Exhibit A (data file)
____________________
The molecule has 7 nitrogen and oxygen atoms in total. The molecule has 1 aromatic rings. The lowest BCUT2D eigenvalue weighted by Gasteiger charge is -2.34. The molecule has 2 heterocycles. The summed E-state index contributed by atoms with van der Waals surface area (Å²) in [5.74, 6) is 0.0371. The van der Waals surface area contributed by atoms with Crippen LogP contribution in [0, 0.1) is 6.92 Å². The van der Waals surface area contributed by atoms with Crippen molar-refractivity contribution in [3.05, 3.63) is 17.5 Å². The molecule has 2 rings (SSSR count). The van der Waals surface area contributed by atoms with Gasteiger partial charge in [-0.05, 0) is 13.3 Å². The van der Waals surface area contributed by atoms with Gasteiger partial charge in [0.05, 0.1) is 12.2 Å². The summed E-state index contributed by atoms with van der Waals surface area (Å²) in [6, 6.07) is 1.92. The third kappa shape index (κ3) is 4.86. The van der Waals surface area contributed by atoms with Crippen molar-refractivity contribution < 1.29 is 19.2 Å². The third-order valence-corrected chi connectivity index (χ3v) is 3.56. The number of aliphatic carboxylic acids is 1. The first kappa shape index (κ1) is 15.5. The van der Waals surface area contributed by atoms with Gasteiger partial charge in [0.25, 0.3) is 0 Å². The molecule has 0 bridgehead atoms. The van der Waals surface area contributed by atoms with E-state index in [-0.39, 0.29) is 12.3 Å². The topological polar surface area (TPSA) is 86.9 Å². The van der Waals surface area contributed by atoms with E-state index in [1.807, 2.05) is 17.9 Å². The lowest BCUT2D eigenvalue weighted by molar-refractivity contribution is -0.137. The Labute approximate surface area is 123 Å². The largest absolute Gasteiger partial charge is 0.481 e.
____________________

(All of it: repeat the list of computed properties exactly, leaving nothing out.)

The molecule has 7 nitrogen and oxygen atoms in total. The molecule has 1 aromatic rings. The lowest BCUT2D eigenvalue weighted by Gasteiger charge is -2.34. The molecule has 2 heterocycles. The summed E-state index contributed by atoms with van der Waals surface area (Å²) in [5.74, 6) is 0.0371. The van der Waals surface area contributed by atoms with Crippen LogP contribution in [0, 0.1) is 6.92 Å². The van der Waals surface area contributed by atoms with Crippen molar-refractivity contribution in [3.05, 3.63) is 17.5 Å². The molecule has 2 rings (SSSR count). The van der Waals surface area contributed by atoms with Gasteiger partial charge in [-0.05, 0) is 13.3 Å². The van der Waals surface area contributed by atoms with Gasteiger partial charge in [0.05, 0.1) is 12.2 Å². The summed E-state index contributed by atoms with van der Waals surface area (Å²) in [6, 6.07) is 1.92. The third kappa shape index (κ3) is 4.86. The van der Waals surface area contributed by atoms with Crippen molar-refractivity contribution < 1.29 is 19.2 Å². The third-order valence-corrected chi connectivity index (χ3v) is 3.56. The number of aliphatic carboxylic acids is 1. The first kappa shape index (κ1) is 15.5. The van der Waals surface area contributed by atoms with Gasteiger partial charge in [0.25, 0.3) is 0 Å². The molecule has 0 bridgehead atoms. The van der Waals surface area contributed by atoms with E-state index in [-0.39, 0.29) is 12.3 Å². The topological polar surface area (TPSA) is 86.9 Å². The van der Waals surface area contributed by atoms with E-state index in [1.807, 2.05) is 17.9 Å². The lowest BCUT2D eigenvalue weighted by molar-refractivity contribution is -0.137. The Labute approximate surface area is 123 Å². The largest absolute Gasteiger partial charge is 0.481 e.